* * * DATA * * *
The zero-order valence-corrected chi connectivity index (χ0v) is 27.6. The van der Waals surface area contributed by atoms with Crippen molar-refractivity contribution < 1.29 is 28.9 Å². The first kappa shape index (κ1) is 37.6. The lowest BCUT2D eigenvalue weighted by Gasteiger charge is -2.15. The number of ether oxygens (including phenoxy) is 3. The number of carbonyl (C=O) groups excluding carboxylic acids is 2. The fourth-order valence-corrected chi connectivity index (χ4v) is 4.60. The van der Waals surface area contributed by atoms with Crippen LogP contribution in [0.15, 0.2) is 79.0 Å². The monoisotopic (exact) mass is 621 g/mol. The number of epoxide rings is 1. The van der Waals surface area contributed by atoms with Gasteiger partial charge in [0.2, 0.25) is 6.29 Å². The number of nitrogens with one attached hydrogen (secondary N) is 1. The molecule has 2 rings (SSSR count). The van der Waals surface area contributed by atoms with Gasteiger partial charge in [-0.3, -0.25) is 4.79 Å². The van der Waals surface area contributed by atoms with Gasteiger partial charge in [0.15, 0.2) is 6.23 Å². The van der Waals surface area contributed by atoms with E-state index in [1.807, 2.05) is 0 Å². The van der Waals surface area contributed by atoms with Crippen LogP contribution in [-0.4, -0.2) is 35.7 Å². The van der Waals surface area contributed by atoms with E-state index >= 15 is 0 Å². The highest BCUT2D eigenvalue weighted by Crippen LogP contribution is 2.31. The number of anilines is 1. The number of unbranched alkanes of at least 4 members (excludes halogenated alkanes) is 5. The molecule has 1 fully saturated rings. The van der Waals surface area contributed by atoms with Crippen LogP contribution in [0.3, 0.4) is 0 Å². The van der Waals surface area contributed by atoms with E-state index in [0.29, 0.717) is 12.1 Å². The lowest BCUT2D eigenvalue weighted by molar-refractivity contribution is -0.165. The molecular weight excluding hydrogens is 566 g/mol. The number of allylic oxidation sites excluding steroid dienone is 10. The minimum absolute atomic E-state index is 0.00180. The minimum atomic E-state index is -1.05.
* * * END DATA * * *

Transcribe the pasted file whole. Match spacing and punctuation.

The zero-order valence-corrected chi connectivity index (χ0v) is 27.6. The van der Waals surface area contributed by atoms with Crippen molar-refractivity contribution < 1.29 is 28.9 Å². The first kappa shape index (κ1) is 37.6. The lowest BCUT2D eigenvalue weighted by Gasteiger charge is -2.15. The number of ether oxygens (including phenoxy) is 3. The number of carbonyl (C=O) groups excluding carboxylic acids is 2. The fourth-order valence-corrected chi connectivity index (χ4v) is 4.60. The van der Waals surface area contributed by atoms with Crippen LogP contribution in [0.15, 0.2) is 79.0 Å². The monoisotopic (exact) mass is 621 g/mol. The number of epoxide rings is 1. The van der Waals surface area contributed by atoms with Gasteiger partial charge in [0.2, 0.25) is 6.29 Å². The number of nitrogens with one attached hydrogen (secondary N) is 1. The molecule has 2 rings (SSSR count). The van der Waals surface area contributed by atoms with Gasteiger partial charge in [-0.3, -0.25) is 4.79 Å². The van der Waals surface area contributed by atoms with Gasteiger partial charge in [0.15, 0.2) is 6.23 Å². The van der Waals surface area contributed by atoms with E-state index in [1.807, 2.05) is 0 Å². The van der Waals surface area contributed by atoms with Crippen LogP contribution in [-0.4, -0.2) is 35.7 Å². The van der Waals surface area contributed by atoms with E-state index >= 15 is 0 Å². The highest BCUT2D eigenvalue weighted by Crippen LogP contribution is 2.31. The number of anilines is 1. The number of unbranched alkanes of at least 4 members (excludes halogenated alkanes) is 5. The molecule has 1 fully saturated rings. The van der Waals surface area contributed by atoms with Crippen LogP contribution in [0.3, 0.4) is 0 Å². The van der Waals surface area contributed by atoms with E-state index in [0.29, 0.717) is 12.1 Å². The lowest BCUT2D eigenvalue weighted by molar-refractivity contribution is -0.165. The molecular weight excluding hydrogens is 566 g/mol. The number of allylic oxidation sites excluding steroid dienone is 10. The minimum absolute atomic E-state index is 0.00180. The minimum atomic E-state index is -1.05.